Film profiles notorious eco-warrior

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Paul Watson, president of the Sea Shepherd Conservation Society, answers questions while sailing aboard a trimaran off the harbour of La Ciotat, southern France. In the background is the Sea Shepherd vessel, Steve Irwin. Watson has spent roughly 40 years developing a reputation as one of the most combative defenders of the ocean. — Photo by The Canadian Press/The Associated Press

Paul Watson, the man former Newfoundland premier Danny Williams once called a high-seas “terrorist,” has spent roughly 40 years developing a reputation as one of the most combative defenders of the ocean.

But when the eco-warrior looks back on his controversial career, he wishes he had been even more aggressive.

“I’ve become, I think, more determined as I’ve gotten older,” Watson says in a telephone interview from the Channel Islands, where he observed the recently concluded International Whaling Commission’s (IWC) annual meeting. “Because of the realization that in some events I could have gotten further. I could have done more if I had been more aggressive.”

“I could have pushed things a little further in many of these campaigns and saved more lives.”

Still, few have been willing to go as far as Watson to protect ocean life.

In the documentary “Eco-Pirate,” writer/director Trish Dolman delves into the notorious crusader’s lifelong dedication to the sea, his role in the beginnings of Greenpeace and controversial split with the pacifist group, the impact his relentless campaign has had on his personal life and his involvement with the Sea Shepherd Conservation Society, which he founded in 1977.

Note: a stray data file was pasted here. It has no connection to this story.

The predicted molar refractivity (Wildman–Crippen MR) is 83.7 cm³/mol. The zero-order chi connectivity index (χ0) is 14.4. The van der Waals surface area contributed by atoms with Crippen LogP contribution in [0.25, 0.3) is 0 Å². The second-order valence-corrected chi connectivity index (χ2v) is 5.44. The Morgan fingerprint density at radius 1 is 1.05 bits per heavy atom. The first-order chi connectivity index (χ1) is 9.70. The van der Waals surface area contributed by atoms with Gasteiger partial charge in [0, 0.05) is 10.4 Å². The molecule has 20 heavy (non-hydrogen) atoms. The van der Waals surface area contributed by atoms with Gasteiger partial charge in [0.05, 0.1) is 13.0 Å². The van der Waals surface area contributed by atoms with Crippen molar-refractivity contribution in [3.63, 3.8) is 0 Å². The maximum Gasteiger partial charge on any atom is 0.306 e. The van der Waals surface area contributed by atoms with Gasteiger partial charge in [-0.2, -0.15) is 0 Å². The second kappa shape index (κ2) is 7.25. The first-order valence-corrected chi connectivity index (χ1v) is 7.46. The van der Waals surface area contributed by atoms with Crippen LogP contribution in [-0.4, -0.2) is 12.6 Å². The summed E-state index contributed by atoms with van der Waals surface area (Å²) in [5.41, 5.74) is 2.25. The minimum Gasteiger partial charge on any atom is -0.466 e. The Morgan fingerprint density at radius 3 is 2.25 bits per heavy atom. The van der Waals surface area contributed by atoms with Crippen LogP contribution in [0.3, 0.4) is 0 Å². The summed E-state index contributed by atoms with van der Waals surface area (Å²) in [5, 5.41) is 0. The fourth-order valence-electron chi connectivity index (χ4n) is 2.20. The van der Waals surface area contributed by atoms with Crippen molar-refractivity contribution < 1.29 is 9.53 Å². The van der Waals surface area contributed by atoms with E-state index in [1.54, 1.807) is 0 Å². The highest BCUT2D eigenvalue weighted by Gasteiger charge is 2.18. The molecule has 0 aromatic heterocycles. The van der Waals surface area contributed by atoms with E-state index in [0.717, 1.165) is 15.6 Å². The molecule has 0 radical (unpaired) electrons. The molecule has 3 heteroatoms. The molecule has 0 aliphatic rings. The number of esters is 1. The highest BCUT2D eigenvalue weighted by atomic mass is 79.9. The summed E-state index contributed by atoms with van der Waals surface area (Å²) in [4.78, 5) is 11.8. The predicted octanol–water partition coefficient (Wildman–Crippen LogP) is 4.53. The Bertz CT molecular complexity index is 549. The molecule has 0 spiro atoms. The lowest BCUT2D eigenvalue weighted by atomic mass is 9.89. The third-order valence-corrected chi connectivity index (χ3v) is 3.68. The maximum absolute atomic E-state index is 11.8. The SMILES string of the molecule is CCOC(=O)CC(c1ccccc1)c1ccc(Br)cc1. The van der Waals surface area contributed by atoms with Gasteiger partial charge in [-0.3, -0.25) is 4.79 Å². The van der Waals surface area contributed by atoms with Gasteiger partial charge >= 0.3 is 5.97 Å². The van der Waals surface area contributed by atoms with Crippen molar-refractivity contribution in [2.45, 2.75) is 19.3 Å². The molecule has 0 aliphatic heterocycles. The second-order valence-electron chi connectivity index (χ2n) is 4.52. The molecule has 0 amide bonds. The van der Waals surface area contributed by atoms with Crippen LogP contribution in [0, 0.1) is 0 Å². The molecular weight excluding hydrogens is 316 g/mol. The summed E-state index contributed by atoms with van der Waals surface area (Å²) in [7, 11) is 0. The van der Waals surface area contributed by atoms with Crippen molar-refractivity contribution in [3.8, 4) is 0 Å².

The film, voted a top 10 audience favourite at the Hot Docs Canadian International Documentary Film Festival, also follows Watson and his crew as they hunt a Japanese whaling fleet in Antarctica’s Southern Ocean, displaying some of the confrontational tactics that have prompted some critics to label him a terrorist.

The 60-year-old Watson, who grew up in New Brunswick, quotes Martin Luther King in describing his approach as “aggressive non-violence,” insisting his ocean crew has only destroyed property used to take sea life.

“We’re an anti-poaching group so we intervene against illegal activities,” he says simply.

Watson, whose 2008 battle with Canada’s seal hunt resulted in interference convictions for two Sea Shepherd members, says recent triumphs point to an end to whale kills within his lifetime.

“We’re getting close to ending whaling in the Southern Ocean,” he says, referring to a sanctuary surrounding Antarctica where the IWC has banned the practice.

“Japan announced ... they’re going back and most likely this will be the last year because we’ve pretty much crippled them on this last campaign. I think that we’ll be able to stop them completely if they return.”

Earlier this year, Sea Shepherd vessels forced Japan to recall its Antarctic fleet a month ahead of schedule even though it nabbed just one fifth of its planned catch.

Japan captures whales under the auspices of “scientific research,” considered permissible by the IWC but widely condemned by environmental groups as disguised commercial whaling.

“Our objective right from the beginning was to sink them economically, to bankrupt them and we’ve achieved that,” Watson says of Japanese whalers.

“Every year we get a little stronger, they get a little weaker and it’s just persistence.”

Over the years, the Sea Shepherd arsenal has grown to include a fleet of four vessels, sophisticated radar and communications equipment and a helicopter. That growth is supported in large part by an exploding donation base Watson credits to his Animal Planet series “Whale Wars.”

“It’s given us a lot more resources, a lot more support certainly. I think it’s certainly made people around the world extremely aware of what’s going on,” Watson says of the documentary-style TV show, which follows his crew as they chase whaling ships.